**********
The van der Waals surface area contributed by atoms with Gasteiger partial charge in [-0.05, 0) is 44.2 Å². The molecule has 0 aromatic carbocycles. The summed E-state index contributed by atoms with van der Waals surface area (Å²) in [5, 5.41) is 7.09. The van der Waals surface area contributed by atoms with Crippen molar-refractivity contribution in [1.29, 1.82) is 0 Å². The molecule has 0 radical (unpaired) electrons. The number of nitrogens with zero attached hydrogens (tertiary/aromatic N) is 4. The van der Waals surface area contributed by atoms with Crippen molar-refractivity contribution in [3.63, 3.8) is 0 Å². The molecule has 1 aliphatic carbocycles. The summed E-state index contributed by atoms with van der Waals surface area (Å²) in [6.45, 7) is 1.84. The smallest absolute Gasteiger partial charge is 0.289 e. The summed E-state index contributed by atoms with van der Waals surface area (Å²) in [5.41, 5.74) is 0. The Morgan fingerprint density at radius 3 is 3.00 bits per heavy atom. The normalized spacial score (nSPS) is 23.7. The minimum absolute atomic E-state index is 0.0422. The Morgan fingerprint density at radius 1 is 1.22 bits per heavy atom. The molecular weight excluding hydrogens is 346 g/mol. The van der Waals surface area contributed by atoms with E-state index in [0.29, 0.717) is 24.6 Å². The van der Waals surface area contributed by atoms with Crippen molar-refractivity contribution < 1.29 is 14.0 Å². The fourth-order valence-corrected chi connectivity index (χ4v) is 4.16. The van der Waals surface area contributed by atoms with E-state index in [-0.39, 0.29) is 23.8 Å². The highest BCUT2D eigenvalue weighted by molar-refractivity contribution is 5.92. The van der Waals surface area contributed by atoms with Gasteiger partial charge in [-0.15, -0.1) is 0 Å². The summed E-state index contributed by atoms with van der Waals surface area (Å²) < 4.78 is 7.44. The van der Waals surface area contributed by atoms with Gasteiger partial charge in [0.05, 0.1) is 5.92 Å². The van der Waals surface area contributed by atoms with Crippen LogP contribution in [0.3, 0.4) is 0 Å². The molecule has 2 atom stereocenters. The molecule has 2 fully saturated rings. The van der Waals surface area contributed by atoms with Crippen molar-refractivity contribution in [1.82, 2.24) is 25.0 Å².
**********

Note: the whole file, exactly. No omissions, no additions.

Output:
The van der Waals surface area contributed by atoms with Gasteiger partial charge in [-0.05, 0) is 44.2 Å². The molecule has 0 aromatic carbocycles. The summed E-state index contributed by atoms with van der Waals surface area (Å²) in [5, 5.41) is 7.09. The van der Waals surface area contributed by atoms with Crippen molar-refractivity contribution in [1.29, 1.82) is 0 Å². The molecule has 0 radical (unpaired) electrons. The number of nitrogens with zero attached hydrogens (tertiary/aromatic N) is 4. The van der Waals surface area contributed by atoms with Crippen molar-refractivity contribution in [3.63, 3.8) is 0 Å². The molecule has 1 aliphatic carbocycles. The summed E-state index contributed by atoms with van der Waals surface area (Å²) in [6.45, 7) is 1.84. The smallest absolute Gasteiger partial charge is 0.289 e. The summed E-state index contributed by atoms with van der Waals surface area (Å²) in [5.41, 5.74) is 0. The Morgan fingerprint density at radius 3 is 3.00 bits per heavy atom. The normalized spacial score (nSPS) is 23.7. The minimum absolute atomic E-state index is 0.0422. The Morgan fingerprint density at radius 1 is 1.22 bits per heavy atom. The molecular weight excluding hydrogens is 346 g/mol. The van der Waals surface area contributed by atoms with E-state index in [0.29, 0.717) is 24.6 Å². The van der Waals surface area contributed by atoms with Crippen molar-refractivity contribution < 1.29 is 14.0 Å². The fourth-order valence-corrected chi connectivity index (χ4v) is 4.16. The van der Waals surface area contributed by atoms with E-state index in [-0.39, 0.29) is 23.8 Å². The highest BCUT2D eigenvalue weighted by molar-refractivity contribution is 5.92. The van der Waals surface area contributed by atoms with Gasteiger partial charge in [-0.15, -0.1) is 0 Å². The summed E-state index contributed by atoms with van der Waals surface area (Å²) < 4.78 is 7.44. The van der Waals surface area contributed by atoms with Gasteiger partial charge in [0.05, 0.1) is 5.92 Å². The van der Waals surface area contributed by atoms with Crippen LogP contribution in [0.3, 0.4) is 0 Å². The molecule has 2 atom stereocenters. The molecule has 2 fully saturated rings. The van der Waals surface area contributed by atoms with Crippen molar-refractivity contribution in [1.82, 2.24) is 25.0 Å².